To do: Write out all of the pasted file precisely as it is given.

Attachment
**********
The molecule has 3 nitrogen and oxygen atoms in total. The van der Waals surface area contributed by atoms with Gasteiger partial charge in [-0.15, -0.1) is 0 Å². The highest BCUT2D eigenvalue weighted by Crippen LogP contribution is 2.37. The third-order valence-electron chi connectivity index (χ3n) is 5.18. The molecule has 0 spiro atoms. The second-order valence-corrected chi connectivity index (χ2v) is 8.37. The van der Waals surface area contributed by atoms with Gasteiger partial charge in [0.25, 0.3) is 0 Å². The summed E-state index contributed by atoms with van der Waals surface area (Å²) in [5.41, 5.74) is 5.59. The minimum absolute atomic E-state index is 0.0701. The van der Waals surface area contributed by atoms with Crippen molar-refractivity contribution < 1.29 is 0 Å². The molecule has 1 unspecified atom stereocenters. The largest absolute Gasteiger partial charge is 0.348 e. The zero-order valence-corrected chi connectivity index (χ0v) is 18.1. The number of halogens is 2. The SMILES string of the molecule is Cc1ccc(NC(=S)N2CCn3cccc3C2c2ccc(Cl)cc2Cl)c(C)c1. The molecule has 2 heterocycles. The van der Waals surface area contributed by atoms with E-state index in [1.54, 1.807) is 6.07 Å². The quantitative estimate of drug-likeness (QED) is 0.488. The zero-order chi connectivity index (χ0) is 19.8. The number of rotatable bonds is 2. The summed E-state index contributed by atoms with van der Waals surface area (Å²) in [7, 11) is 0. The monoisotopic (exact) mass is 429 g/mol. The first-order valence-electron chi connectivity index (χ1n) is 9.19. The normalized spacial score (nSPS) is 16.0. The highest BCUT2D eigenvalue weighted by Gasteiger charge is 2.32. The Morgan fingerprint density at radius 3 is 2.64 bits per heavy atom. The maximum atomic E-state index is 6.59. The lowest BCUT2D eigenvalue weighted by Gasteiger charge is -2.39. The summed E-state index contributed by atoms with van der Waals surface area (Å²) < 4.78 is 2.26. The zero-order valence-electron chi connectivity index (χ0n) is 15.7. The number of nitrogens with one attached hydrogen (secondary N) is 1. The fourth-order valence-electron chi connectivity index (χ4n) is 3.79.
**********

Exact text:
The molecule has 3 nitrogen and oxygen atoms in total. The van der Waals surface area contributed by atoms with Gasteiger partial charge in [-0.15, -0.1) is 0 Å². The highest BCUT2D eigenvalue weighted by Crippen LogP contribution is 2.37. The third-order valence-electron chi connectivity index (χ3n) is 5.18. The molecule has 0 spiro atoms. The second-order valence-corrected chi connectivity index (χ2v) is 8.37. The van der Waals surface area contributed by atoms with Gasteiger partial charge in [0.25, 0.3) is 0 Å². The summed E-state index contributed by atoms with van der Waals surface area (Å²) in [5.41, 5.74) is 5.59. The minimum absolute atomic E-state index is 0.0701. The van der Waals surface area contributed by atoms with Crippen molar-refractivity contribution < 1.29 is 0 Å². The molecule has 1 unspecified atom stereocenters. The largest absolute Gasteiger partial charge is 0.348 e. The zero-order valence-corrected chi connectivity index (χ0v) is 18.1. The number of halogens is 2. The SMILES string of the molecule is Cc1ccc(NC(=S)N2CCn3cccc3C2c2ccc(Cl)cc2Cl)c(C)c1. The molecule has 2 heterocycles. The van der Waals surface area contributed by atoms with E-state index in [1.54, 1.807) is 6.07 Å². The quantitative estimate of drug-likeness (QED) is 0.488. The zero-order chi connectivity index (χ0) is 19.8. The number of rotatable bonds is 2. The summed E-state index contributed by atoms with van der Waals surface area (Å²) in [7, 11) is 0. The monoisotopic (exact) mass is 429 g/mol. The first-order valence-electron chi connectivity index (χ1n) is 9.19. The normalized spacial score (nSPS) is 16.0. The highest BCUT2D eigenvalue weighted by Gasteiger charge is 2.32. The Morgan fingerprint density at radius 3 is 2.64 bits per heavy atom. The maximum atomic E-state index is 6.59. The lowest BCUT2D eigenvalue weighted by Gasteiger charge is -2.39. The summed E-state index contributed by atoms with van der Waals surface area (Å²) < 4.78 is 2.26. The zero-order valence-electron chi connectivity index (χ0n) is 15.7. The number of nitrogens with one attached hydrogen (secondary N) is 1. The fourth-order valence-electron chi connectivity index (χ4n) is 3.79.